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This is a copy of a webpage taken from Shipwrecks of Scotland.
The 4,838 grt single screw steel steamship Mongolian was built for the Allan Line Steamship Company Limited of Glasgow, by D&W Henderson Ltd, shipbuilders, Glasgow in Partick in 1891. She was a sizeable 400 feet in length with a beam of 45 feet and a depth of hold of 30 feet 6 inches. Her net tonnage was 3,088 and her international code letters M.B.S.W. The Mongolian's coal-fired triple-expansion engines developed a powerful 600hp. Notwithstanding, she had been built at a time when the transition from sail to steam had not been fully and completely made. As a consequence, she was fitted out with two towering masts rising up some 100 feet, the foremast being rigged for sail as a tall ship when needed to supplement her engines.
The Allan line, which ordered her construction was more properly known as Montreal Ocean Steamship Company, founded in 1854. The company began sailing from Britain to Canada in 1855, voyages between Liverpool and Quebec were every two weeks. The Allan Line was thus long established in transatlantic voyaging by the time that the SS Mongolian joined the fleet in 1891. The main bulk of her passengers were immigrants fleeing poverty for a new life in America or Canada.
On 21 July 1918, her bunkers full of coal, she nudged out into the River Tees and on to Tees Bay. Her route would take her south down the east coast a few miles offshore. She was unaware of the danger in the dark silty waters ahead of her, her lay the UC-70 of the Second Flanders Flotilla.
The UC-70 was a small U-boat of just 417 tons and some 49 meters long. She was fitted with two forward facing torpedo tubes and one aft-facing tube. These tubes were mounted outside of her pressure hull and could not be loaded while submerged as the UC-70s primary function was as a mine laying vessel. She carried a formidable cargo of 18 mines that were loaded into six tubes running fore and aft along the forward section of her hull.
Small U-boats such as the UC-70 were designed to operate in shallow coastal waters laying minefields across the entrance to enemy ports and coastal shipping lanes. UC-70's torpedo tubes were loaded and ready to use should any other worthwhile prey pass before her. It was in just some unfortunate circumstances that the SS Mongolian passed in front of her.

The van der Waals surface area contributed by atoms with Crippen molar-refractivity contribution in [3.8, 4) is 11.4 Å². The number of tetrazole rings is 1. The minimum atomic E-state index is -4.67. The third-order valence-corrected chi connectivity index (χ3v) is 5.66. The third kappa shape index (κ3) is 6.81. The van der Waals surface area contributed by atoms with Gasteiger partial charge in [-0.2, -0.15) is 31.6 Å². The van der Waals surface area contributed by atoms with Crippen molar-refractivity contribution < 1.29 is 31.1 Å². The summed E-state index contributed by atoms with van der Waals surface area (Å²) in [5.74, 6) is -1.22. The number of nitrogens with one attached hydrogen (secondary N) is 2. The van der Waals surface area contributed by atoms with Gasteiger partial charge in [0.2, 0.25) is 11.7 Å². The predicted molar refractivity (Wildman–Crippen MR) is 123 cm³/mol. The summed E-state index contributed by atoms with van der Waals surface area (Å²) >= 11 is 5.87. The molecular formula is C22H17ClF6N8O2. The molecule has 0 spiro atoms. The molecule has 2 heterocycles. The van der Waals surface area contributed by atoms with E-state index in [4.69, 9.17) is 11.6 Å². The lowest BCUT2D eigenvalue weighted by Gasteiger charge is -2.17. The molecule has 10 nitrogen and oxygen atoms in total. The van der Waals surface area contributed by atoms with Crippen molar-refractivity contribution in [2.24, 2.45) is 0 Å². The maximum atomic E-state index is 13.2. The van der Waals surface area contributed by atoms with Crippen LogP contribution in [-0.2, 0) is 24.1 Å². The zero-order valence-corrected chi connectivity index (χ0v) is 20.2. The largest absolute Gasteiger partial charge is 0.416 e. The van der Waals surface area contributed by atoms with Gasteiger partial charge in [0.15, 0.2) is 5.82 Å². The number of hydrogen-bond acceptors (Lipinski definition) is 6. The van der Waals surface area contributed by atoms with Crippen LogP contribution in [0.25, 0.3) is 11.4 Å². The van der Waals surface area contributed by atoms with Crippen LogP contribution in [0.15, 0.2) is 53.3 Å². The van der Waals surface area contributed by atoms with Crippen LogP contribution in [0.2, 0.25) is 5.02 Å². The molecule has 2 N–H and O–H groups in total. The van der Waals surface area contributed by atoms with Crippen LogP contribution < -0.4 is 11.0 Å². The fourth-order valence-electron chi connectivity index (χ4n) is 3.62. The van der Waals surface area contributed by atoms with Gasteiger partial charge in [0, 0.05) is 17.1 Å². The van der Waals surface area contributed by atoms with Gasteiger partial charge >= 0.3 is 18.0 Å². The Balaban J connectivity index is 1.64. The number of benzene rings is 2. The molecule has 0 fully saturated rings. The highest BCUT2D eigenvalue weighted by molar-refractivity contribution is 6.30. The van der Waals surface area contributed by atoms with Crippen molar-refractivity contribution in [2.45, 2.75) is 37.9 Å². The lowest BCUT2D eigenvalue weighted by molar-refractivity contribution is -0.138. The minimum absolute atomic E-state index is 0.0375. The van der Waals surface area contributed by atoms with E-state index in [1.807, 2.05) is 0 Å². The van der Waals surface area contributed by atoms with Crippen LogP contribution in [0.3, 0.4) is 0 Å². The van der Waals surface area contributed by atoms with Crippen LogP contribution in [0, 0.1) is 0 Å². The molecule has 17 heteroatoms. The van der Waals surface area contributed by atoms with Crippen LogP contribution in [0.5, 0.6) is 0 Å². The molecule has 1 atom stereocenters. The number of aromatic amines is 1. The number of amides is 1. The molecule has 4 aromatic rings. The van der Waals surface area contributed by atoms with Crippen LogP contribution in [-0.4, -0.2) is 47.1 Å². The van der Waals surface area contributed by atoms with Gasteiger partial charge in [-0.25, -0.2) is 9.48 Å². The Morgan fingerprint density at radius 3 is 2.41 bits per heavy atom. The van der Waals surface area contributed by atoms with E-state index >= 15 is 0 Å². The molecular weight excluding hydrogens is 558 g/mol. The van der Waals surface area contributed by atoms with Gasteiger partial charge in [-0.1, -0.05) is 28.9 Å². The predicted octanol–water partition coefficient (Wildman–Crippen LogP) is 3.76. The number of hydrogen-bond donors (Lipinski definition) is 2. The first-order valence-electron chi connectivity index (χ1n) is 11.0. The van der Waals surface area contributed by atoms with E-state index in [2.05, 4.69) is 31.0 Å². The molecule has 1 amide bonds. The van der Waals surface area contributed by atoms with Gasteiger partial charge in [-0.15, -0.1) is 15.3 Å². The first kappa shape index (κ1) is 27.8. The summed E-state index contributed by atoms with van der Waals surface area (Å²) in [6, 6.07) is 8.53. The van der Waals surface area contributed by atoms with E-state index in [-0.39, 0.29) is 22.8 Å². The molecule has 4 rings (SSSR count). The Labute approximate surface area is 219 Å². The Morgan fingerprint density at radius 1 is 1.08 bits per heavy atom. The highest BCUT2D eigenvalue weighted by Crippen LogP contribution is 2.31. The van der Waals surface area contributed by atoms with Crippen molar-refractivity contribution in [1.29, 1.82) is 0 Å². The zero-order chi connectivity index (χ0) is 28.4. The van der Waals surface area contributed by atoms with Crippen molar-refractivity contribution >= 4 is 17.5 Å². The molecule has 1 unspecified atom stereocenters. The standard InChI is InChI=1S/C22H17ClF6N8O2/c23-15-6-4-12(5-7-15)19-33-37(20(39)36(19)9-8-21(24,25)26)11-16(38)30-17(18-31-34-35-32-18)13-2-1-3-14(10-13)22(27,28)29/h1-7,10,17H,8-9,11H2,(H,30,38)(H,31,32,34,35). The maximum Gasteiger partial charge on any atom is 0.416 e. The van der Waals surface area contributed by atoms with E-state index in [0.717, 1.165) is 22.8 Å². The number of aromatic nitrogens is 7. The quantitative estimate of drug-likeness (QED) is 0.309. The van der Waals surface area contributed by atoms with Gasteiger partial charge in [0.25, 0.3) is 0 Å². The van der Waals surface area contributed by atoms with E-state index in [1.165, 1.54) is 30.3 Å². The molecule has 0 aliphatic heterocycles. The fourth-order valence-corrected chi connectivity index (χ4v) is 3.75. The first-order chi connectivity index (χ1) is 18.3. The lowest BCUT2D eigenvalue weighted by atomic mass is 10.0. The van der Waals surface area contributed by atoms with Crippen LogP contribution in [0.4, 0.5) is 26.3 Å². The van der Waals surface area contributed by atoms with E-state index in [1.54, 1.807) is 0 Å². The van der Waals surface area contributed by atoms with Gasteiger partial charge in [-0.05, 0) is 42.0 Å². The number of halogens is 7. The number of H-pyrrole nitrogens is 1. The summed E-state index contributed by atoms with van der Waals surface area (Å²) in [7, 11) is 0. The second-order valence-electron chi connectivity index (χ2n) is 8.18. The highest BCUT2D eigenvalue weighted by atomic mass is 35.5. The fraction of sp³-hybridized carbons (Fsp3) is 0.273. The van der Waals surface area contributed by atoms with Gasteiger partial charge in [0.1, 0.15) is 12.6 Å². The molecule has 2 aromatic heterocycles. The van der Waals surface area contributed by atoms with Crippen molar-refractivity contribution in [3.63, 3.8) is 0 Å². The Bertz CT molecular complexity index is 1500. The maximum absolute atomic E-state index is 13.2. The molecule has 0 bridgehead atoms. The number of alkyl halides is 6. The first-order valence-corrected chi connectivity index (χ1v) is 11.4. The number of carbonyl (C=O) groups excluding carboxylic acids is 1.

The tell-tale plume of black smoke from the approaching Mongolian's single smoke stack probably first alerted UC-70 to the possibility of a kill. The slow old, large profile of the Mongolian made her an easy target. A torpedo from UC-70 was loosed and blasted into her port side in the vicinity of her boiler-room. in a split second her hull had been ripped open to the sea. Cold, green sea water poured into her innards, immediately altering her trim and forcing her engines out of operation. She slewed to a wallowing halt and started to settle steadily into the water.
The order to abandon ship was given and the wooden lifeboats were swung out from their davits above her large central superstructure, and lowered. As her crew abandoned ship, they knew t5han many of their shipmates had not survived. When the final headcount was made, 36 of her crew had perished.
As the waters closed over the trusty Mongolian, her two towering masts were the last visible sign of her presence above the waves. They too soon disappeared beneath the waves and she plunged down through 40 meters of cold dark water, eventually impacting the seabed. The cruel war had claimed another victim
More details on the SS Mongolian are contained in Dive England's Greatest Shipwrecks.
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